Sunday, January 28, 2018

Toy Collections of Collectors

Sunday, January 28, 2018
+3 C  37.4 F

Toy Collections of Collectors

You often see collections being auctioned off by collectors. The collectors are very serious and are usually financially secure so that they can purchase the best toys possible. 
By "the best toys possible", I mean that these toys are rare, in excellent condition,they work, and may have come with their original wooden box.
Such  is the case of the mechanical banks presented today.

What is also interesting is the information  about these collections that is available
on the Internet.  If you type in the name of the person with the word "collection", you will find more information about the auction and the mechanical banks. These collections are sometimes worth more than $ 5,000,000.00, and the auctioneers will send out bulletins to various newspapers to promote the auction. This is to garner more publicity and attention to potential bidders. So if you ever want more information about an auction or valuable toy, try searching on the Net.

Rare Chocolate Base Color Made by the J. & E. Stevens Company Cromwell, Connecticut – Circa 1905 The "Calamity Bank" portrays collegiate football as it was played at the beginning of the 20th Century. In this particular example, we find two defense tacklers from Yale (blue details) taking down a running fullback from Harvard (crimson details). Wearing only nominal protective gear, many players sustained serious injuries. President Teddy Roosevelt viewed this situation as very dangerous. He planned to incorporate the abolition of collegiate football as part of his platform for re-election in 1904. It's a good thing that his political advisors talked him out of it. Material: Cast Iron  
Provenance: Stephen Steckbeck Collection

Kilgore The Turtle Mechanical Bank
Made by Kilgore Mfg. Co. Westerville, Ohio – Circa 1930 Kilgore affectionately named this little bank "Pokey the Turtle". However for Steve Steckbeck, it was the Holy Grail of all mechanical banks. There was a flaw in the design of "Pokey" and consequently, it has been conjectured that production of this bank was suspended permanently. This theory would explain the extreme scarcity of the Turtle Bank. Only nine specimens are known to exist. Material: Cast Iron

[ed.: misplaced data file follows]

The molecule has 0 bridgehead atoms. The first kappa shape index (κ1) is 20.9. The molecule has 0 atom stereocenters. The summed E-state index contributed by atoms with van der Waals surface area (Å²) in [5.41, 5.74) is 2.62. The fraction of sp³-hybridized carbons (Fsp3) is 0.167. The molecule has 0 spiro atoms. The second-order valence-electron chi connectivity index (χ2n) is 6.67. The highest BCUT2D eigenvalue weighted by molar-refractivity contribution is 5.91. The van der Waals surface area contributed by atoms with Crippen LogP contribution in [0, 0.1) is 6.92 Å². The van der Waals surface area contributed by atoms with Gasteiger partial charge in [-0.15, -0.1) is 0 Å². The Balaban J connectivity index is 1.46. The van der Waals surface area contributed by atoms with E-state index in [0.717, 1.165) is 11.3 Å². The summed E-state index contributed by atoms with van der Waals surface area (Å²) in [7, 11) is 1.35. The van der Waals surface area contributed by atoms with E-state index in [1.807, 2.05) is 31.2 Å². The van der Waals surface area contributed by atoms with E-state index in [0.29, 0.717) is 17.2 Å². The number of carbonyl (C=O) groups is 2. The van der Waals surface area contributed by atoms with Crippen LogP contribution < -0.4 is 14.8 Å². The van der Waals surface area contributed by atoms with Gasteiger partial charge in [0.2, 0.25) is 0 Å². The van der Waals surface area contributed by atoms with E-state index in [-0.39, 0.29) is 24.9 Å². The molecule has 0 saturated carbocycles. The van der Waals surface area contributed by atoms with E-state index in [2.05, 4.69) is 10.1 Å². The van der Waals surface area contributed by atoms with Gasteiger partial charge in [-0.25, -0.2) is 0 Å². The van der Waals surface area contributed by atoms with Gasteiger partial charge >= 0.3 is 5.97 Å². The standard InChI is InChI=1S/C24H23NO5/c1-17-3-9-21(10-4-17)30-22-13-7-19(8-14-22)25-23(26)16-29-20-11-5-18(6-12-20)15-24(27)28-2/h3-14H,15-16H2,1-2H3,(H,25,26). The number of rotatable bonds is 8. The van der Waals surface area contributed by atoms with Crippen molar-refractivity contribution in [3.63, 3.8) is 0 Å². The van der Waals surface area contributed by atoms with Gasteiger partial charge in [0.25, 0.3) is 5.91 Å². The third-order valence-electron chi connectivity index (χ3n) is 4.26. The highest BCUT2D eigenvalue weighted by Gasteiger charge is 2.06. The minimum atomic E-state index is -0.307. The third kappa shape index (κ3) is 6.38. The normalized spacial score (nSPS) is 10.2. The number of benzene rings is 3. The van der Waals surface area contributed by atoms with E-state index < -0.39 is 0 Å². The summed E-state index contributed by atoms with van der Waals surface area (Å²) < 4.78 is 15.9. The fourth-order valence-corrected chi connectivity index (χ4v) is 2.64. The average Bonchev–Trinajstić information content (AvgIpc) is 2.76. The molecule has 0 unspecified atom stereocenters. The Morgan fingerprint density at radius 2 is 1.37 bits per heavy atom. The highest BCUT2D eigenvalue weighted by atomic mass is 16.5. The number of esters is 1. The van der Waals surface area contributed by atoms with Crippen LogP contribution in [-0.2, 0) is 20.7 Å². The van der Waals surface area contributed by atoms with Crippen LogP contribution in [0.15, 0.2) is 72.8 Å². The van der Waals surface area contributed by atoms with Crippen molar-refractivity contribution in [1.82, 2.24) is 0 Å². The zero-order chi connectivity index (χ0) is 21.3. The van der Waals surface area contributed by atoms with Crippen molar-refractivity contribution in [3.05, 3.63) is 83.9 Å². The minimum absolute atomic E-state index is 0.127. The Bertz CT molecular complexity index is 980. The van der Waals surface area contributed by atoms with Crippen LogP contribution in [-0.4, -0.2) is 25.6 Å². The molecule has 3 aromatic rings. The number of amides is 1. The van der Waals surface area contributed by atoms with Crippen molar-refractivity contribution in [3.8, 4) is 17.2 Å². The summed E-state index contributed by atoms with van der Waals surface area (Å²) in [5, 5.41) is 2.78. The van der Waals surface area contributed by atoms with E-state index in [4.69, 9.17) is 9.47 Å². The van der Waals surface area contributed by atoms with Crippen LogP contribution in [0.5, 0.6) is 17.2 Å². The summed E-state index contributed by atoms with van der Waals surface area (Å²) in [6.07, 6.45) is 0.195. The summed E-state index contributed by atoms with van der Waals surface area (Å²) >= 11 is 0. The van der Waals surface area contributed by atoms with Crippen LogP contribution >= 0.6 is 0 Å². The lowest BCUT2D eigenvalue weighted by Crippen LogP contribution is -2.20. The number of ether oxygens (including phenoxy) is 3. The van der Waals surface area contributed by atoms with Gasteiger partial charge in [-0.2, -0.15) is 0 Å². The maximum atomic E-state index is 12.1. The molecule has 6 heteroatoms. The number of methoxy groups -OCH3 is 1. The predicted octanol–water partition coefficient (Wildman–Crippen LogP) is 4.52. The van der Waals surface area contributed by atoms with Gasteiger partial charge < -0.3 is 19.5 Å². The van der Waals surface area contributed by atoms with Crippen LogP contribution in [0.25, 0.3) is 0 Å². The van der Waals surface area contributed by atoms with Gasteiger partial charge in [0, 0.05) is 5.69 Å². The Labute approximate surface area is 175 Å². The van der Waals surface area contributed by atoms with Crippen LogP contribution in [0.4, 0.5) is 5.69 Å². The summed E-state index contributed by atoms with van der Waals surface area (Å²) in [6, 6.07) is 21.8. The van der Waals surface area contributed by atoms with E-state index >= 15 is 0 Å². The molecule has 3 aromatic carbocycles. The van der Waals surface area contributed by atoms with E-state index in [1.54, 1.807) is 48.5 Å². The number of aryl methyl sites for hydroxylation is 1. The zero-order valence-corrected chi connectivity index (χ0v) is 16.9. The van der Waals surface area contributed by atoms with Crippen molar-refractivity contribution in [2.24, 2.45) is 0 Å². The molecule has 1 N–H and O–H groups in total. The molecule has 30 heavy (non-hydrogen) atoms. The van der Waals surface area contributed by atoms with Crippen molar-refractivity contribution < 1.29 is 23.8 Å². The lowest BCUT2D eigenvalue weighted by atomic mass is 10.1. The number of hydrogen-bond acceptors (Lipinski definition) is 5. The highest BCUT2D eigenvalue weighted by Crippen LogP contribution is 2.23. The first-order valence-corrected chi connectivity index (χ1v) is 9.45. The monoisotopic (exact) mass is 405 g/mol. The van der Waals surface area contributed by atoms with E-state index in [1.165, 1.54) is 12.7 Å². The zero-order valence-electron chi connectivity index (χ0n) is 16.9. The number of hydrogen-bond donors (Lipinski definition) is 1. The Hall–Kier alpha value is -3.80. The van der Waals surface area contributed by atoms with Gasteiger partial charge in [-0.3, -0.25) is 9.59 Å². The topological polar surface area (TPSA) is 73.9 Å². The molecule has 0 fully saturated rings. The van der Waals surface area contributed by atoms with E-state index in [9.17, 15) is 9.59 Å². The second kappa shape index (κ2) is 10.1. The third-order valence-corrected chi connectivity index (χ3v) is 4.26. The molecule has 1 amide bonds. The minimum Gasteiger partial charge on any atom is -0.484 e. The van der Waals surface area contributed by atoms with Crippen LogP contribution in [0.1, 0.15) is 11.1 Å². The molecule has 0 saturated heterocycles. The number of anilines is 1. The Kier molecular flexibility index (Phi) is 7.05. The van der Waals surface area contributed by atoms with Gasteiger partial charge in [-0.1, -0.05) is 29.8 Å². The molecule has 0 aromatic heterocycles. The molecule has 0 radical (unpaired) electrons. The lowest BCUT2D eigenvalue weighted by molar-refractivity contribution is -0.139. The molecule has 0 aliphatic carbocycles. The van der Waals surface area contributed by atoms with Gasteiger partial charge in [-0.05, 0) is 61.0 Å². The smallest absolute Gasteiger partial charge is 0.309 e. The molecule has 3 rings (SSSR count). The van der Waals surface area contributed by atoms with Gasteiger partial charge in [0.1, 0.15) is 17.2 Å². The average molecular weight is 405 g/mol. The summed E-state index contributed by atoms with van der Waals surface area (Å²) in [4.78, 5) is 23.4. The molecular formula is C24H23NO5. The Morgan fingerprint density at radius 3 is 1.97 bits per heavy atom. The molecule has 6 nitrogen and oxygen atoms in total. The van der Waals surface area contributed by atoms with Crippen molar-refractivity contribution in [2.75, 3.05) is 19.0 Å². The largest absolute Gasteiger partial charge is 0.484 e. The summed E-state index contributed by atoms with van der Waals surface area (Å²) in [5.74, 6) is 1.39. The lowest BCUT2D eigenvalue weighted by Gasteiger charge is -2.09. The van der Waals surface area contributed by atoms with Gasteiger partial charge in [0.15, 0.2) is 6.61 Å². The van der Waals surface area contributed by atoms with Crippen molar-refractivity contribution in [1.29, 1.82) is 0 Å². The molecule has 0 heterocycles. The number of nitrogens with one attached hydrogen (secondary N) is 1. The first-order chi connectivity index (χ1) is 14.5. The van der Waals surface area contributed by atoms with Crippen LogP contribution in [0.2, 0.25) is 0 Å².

Provenance: Gertrude Hegarty Collection, Stan Sax Collection, Dick Stevens Collection
(The above 3 collections refer to 3 different people who 
successively owned this mechanical bank at one time)

Manufactured by Mechanical Novelty Works New Britain, Connecticut – Circa 1880 Though the imagery used in the "Initiating Bank" has never been deciphered, it is, none-the-less a very visually appealing and active mechanical bank. Three unlikely companions: a goat, a frog and a black male youth, are seen as participants in some sort of ritualistic initiation. A coin placed in the boy's tray is deposited into the frog's mouth after the lever activation causes the goat to ram the boy in the behind with his horns. This rare bank is almost never found in such beautiful condition. Material: Cast Iron  
Provenance: Stanley Kesselman Collection

Made by the J. & E. Stevens Company Cromwell, Connecticut – Circa 1899 Charles Bailey's inspiration for "Chief Big Moon" may have come from the frog pond adjacent to the Stevens foundry building. Once again, we find his meticulous, almost obsessive, attention to detail. Note, in particular, the complexity of the hieroglyphics that appear on the teepee and the bas relief images that appear so perfectly, albeit shallowly, around the base. The phenomenal color and action of this bank, along with its unparalleled condition, makes this bank worthy of any serious collector's collection as an upgrade. Material: Cast Iron  
Provenance: Bill Bertoia Collection, Donal Markey Collection, Stanley Kesselman Collection.


Unknown Manufacturer, Probably produced in the 1890's. A clever capitalist adage appears in raised letters on the top of the Atlas Bank: "Money Moves the World". These words are closely tied to the action of the bank. To deposit a coin, the lever must be pushed leftward, exposing the coin aperture. When released, the globe spins several times on Atlas' shoulders. Thus, in the case of the Atlas Bank, money literally moves the world. Coincidentally, the silver & gold painted finish of the base evokes the opulent wealth and taste of the Gilded Age, the era in which robber barons such as Andrew Carnegie, J. Gould, and John D. Rockefeller ruled as capitalist icons. Material: Cast Iron, White Metal Figure and Paper-covered wooden globe  
Provenance: Leon Cameto Collection, Larry Feld Collection

Surprisingly, I have never seen 2 of the 5 banks above. 
They are:

1. Kilgore the Turtle Mechanical Bank
2.Atlas Mechanical Bank

For myself, they appeared less-complex than other more complicated banks. 
 I probably passed on them in past posts because of this.
Who knew that these 2 banks would hit high prices as the other 3 banks. 
I'll have to be more conscious of toys that may not look that interesting because you never know!

Thanks for dropping by,
and have a great day or evening.

Stacey Bindman

No comments: